Are the Spiritual Paths All the Same?

by Anna

Readers, please enjoy this guest blog post by Jean-Louis de Biasi, author of Secrets and Practices of the Freemasons, The Divine Arcana of the Aurum Solis, and Rediscover the Magick of the Gods and Goddesses, and the forthcoming Esoteric Freemasonry. Jean-Louis is also Lifetime Grand Master of the Ordo Aurum Solis and Kabbalistic Order of the Rose-Cross.

Jean-Louis de BiasiA common idea today is that spiritual paths are all the same. This idea most likely came from the Eastern Hindu philosophy. I like very much the representation I read forty years ago in a book written by a Yogi. In his description, all the spiritual paths can be compared to various ladders placed around the house. All of them allow people to climb to the terrace at the top of the House. This is a beautiful symbol and quite easy to understand. It made sense to me and I think I deeply connected to this belief.

Years later, I began to hear around me voices claiming almost the same thing: “It doesn’t matter what ladder you take,” said these voices, “they are all the same.”

It is always good to question everything, to challenge our usual way of thinking. Today I am not absolutely sure these spiritual paths are the same. Like the ladders of the story, they are different. Some are made of metal, others of wood. Some are large, others thin. Some are very dangerous to use, while others are comfortable. I could go on and on regarding these differences. No, the ladders are not all the same and neither are the spiritual paths. It takes only a few seconds on the Internet to confirm this conclusion. Religions, spiritualities, and Initiatic Orders are different in their practices and rituals. Of course, you can find common ritual tools. We are all humans and we found quite similar things to express the sacred. A prayer-bead is such example. Religions provide various explanations about the divine, the after-life, the nature of the soul, etc. I want to emphasize this point. Several theologies explain these things differently and even contradictorily. The way in which the ancient Egyptian religion describes the after-life is really different from Buddhism or Christianity. The practice of the path can be also very different and almost the opposite. Christianity is based on faith. “Believe in Jesus and you will be saved,” state the Christian texts. In the Western Theurgic path, however, experimentation, learning, and questioning must guide you. These are different approaches. I am not saying that one is superior to another; I am just showing here that huge differences exist and that they were and still are the origin of crimes, wars, and all kinds of fearful behaviors.

We live today in a world where religious fundamentalists believe their ladder must be the only one. It doesn’t matter if you think that all ladders are good; they plan to destroy all the others. We must urgently come to the realization that spiritual paths are not all the same.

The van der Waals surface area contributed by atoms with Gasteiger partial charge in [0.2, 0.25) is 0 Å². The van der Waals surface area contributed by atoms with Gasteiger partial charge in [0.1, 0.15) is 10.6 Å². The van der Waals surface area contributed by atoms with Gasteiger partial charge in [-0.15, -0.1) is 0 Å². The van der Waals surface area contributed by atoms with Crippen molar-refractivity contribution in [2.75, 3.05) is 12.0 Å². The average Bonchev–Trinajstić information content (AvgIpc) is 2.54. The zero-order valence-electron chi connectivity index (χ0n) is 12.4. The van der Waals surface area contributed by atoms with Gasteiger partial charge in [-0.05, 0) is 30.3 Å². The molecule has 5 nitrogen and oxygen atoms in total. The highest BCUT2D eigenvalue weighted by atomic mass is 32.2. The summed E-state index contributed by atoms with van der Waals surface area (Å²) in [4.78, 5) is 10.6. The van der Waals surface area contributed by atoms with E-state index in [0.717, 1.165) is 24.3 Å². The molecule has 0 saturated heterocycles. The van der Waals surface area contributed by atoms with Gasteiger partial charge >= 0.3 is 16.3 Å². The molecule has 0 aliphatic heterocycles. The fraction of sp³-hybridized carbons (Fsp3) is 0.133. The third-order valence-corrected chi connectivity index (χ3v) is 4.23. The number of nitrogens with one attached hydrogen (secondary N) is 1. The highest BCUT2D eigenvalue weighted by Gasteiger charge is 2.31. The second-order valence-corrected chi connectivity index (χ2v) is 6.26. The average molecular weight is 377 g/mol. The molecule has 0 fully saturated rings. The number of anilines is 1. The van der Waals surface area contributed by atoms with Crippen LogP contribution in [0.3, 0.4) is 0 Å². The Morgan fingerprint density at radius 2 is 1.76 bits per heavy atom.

This is why it is important to consider the path before deciding to use it. Rationality is important when we consider such an endeavor. We are born in a specific culture. We cannot really choose our color and family; nor did we choose our education as children. It was once the same for spirituality and religion. However, now we can.

Keeping in mind that all religions are not the same, we will be able to see the differences more clearly. As a consequence, the choice of a path closer to you will be easier. Don’t try to mix everything before learning a tradition. Usually, spiritual paths are old and it takes time to learn the one you choose. You need a mentor, a teacher who has been trained in the path. Then after a few months or years, you will be able to know if this path resonates deeply in you and if you want to make it your sacred and inner axis.

Of course, you will respect other paths and even after a few years, see them differently. However, you have to decide which ladder you want to choose to climb onto this house. You cannot climb several ladders at the same time. You have to choose one. Neither can you climb a few steps on one, go to another to do the same, and so one. You have to decide after examination. It is always better that we ourselves decide, rather than allowing someone else to decide for us. Once on the ladder, we ascend, and we will speak another time about what we will find on the terrace… Will it be the same for all?

Our thanks to Jean-Louis for his guest post! Visit Jean-Louis de Biasi’s author page for more information, including articles and his books.

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